AJ Smitherman, whose family moved to Indian Territory in the 1890s, founded the Star of Tulsa, a black newspaper based in Greenwood. As an editor, Smitherman has been outspoken about discrimination and has regularly educated African Americans about their legal rights and called on black men, many in Tulsa who served in World War I, to take up arms, in response to the violence of the white crowd.
“He literally went into lynchings and other types of events all over Oklahoma,” Johnson says. “He was an activist in every sense of the word. And the residents of Greenwood looked out for each other and supported black-owned businesses. In the neighborhood there were luxury boutiques, restaurants, grocery stores, hotels, theaters, barber shops and salons, billiard rooms, nightclubs, funeral homes, and doctors’ offices. , lawyers and dentists. Greenwood also had its own schools, post office, bank, hospital, and jitney service.
Education and Entrepreneurship
Education also attracted black families to Greenwood. In 1913, Booker T. Washington High School opened, hiring Ellis Walker Woods as its principal, a beloved educator who would hold the post for 35 years. Woods, who had attended college, walked from Memphis to Oklahoma after seeing a flyer advertising black teachers in Oklahoma.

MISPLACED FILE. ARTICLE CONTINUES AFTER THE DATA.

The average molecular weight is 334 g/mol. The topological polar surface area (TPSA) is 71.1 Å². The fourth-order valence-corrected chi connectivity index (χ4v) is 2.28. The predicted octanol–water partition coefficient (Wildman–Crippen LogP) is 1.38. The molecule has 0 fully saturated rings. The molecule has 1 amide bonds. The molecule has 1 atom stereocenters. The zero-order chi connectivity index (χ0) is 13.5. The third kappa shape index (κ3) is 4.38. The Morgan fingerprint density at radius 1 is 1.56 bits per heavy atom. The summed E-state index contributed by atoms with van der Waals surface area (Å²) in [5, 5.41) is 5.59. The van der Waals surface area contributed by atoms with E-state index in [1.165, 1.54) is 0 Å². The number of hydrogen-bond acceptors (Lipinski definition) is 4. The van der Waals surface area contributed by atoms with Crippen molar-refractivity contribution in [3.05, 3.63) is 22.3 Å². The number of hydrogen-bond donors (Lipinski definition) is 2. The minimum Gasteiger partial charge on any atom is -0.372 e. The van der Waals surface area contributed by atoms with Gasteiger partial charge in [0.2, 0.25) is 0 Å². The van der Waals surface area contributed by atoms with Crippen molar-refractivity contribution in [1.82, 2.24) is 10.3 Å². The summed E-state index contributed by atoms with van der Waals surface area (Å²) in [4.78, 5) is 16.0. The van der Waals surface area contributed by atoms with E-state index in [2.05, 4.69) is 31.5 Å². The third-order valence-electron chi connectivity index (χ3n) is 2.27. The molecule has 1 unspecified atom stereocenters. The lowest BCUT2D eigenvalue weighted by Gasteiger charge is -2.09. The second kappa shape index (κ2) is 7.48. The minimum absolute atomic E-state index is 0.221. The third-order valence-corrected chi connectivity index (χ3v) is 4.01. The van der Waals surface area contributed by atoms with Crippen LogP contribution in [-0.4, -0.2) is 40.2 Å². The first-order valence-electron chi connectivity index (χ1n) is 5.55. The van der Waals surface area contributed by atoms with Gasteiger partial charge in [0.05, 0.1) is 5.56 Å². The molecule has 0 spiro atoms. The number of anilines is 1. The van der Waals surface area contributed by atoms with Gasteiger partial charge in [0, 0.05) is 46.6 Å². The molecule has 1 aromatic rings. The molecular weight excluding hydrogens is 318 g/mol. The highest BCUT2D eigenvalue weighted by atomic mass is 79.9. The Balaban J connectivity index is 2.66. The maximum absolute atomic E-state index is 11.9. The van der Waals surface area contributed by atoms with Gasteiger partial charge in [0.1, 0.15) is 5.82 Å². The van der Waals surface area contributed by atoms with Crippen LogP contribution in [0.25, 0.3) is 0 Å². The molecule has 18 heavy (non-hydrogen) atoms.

Simon Berry, a pilot, responded to Tulsa’s white-only taxi service by launching his own with a Ford Model-T, then expanding operations to include a bus line and later charter plane service for them. rich oil tankers.
John and Loula Williams became among the richest blacks in Tulsa. They owned the Dreamland Theater on Greenwood Avenue, as well as a rooming house, candy store, commercial rental building and garage. Loula Williams was heavily involved in all of the couple’s businesses, and other women in Greenwood also became entrepreneurs. Mabel Little, from Boley, Oklahoma, arrived in Tulsa in 1913 with $ 1.25 in her pocket. Little, who lived to be 104 and survived the massacre, opened a thriving barber shop and worked in the beauty business for decades.
Although wealthy blacks lived in Greenwood, many of them were still struggling, taking menial jobs and living in slums. But the money they spent in the district helped build the community.
“People working outside the neighborhood, especially servants, housekeepers, cooks, nannies or ushers in beautiful Art Deco theaters or bellboys in big hotels, were paid and returned to Greenwood with their money. », Explains Michelle Place, executive director of the Historical Society and Museum of Tulsa. “With segregation, they can’t spend their money anywhere else. They can earn their money in the district, but they cannot spend it there. “
Racial terror hits Greenwood
On May 31, 1921, a white mob descended on Greenwood, destroying 1,000 homes and several businesses, displacing most of the area’s 10,000 residents. According to reports, 300 black residents were killed.
Greenwood was rebuilt, with the help of BC Franklin, an attorney from Rentiesville, Oklahoma, who moved to Greenwood a few months before the massacre. Franklin successfully challenged discriminatory orders intended to prevent the residents of Greenwood from rebuilding themselves after the massacre.